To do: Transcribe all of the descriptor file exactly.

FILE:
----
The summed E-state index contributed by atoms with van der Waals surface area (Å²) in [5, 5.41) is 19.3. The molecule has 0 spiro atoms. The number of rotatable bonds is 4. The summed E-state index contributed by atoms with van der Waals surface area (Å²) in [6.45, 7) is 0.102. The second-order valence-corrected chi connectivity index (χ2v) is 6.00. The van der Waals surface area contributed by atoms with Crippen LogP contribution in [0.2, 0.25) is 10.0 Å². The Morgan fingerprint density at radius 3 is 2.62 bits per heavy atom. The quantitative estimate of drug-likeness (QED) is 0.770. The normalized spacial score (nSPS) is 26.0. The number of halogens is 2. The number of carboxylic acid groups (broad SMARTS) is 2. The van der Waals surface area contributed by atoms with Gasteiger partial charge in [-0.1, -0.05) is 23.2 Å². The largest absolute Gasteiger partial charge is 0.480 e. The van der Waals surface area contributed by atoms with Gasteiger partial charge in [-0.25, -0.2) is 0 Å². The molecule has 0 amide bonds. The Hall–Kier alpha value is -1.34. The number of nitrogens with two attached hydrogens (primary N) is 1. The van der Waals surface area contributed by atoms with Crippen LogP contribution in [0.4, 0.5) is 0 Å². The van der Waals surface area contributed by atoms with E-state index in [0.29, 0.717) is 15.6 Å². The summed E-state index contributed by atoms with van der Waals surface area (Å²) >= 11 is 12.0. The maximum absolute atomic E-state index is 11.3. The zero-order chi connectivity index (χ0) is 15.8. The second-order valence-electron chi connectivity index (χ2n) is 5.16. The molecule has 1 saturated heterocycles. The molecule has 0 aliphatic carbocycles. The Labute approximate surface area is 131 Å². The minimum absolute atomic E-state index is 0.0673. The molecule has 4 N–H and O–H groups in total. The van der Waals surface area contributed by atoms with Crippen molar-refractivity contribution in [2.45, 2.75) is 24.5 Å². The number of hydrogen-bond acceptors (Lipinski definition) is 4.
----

The summed E-state index contributed by atoms with van der Waals surface area (Å²) in [5, 5.41) is 19.3. The molecule has 0 spiro atoms. The number of rotatable bonds is 4. The summed E-state index contributed by atoms with van der Waals surface area (Å²) in [6.45, 7) is 0.102. The second-order valence-corrected chi connectivity index (χ2v) is 6.00. The van der Waals surface area contributed by atoms with Crippen LogP contribution in [0.2, 0.25) is 10.0 Å². The Morgan fingerprint density at radius 3 is 2.62 bits per heavy atom. The quantitative estimate of drug-likeness (QED) is 0.770. The normalized spacial score (nSPS) is 26.0. The number of halogens is 2. The number of carboxylic acid groups (broad SMARTS) is 2. The van der Waals surface area contributed by atoms with Gasteiger partial charge in [-0.1, -0.05) is 23.2 Å². The largest absolute Gasteiger partial charge is 0.480 e. The van der Waals surface area contributed by atoms with Gasteiger partial charge in [-0.25, -0.2) is 0 Å². The molecule has 0 amide bonds. The Hall–Kier alpha value is -1.34. The number of nitrogens with two attached hydrogens (primary N) is 1. The van der Waals surface area contributed by atoms with Crippen LogP contribution in [0.4, 0.5) is 0 Å². The van der Waals surface area contributed by atoms with E-state index in [0.29, 0.717) is 15.6 Å². The summed E-state index contributed by atoms with van der Waals surface area (Å²) >= 11 is 12.0. The maximum absolute atomic E-state index is 11.3. The zero-order chi connectivity index (χ0) is 15.8. The second-order valence-electron chi connectivity index (χ2n) is 5.16. The molecule has 1 saturated heterocycles. The molecule has 0 aliphatic carbocycles. The Labute approximate surface area is 131 Å². The minimum absolute atomic E-state index is 0.0673. The molecule has 4 N–H and O–H groups in total. The van der Waals surface area contributed by atoms with Crippen molar-refractivity contribution in [2.45, 2.75) is 24.5 Å². The number of hydrogen-bond acceptors (Lipinski definition) is 4.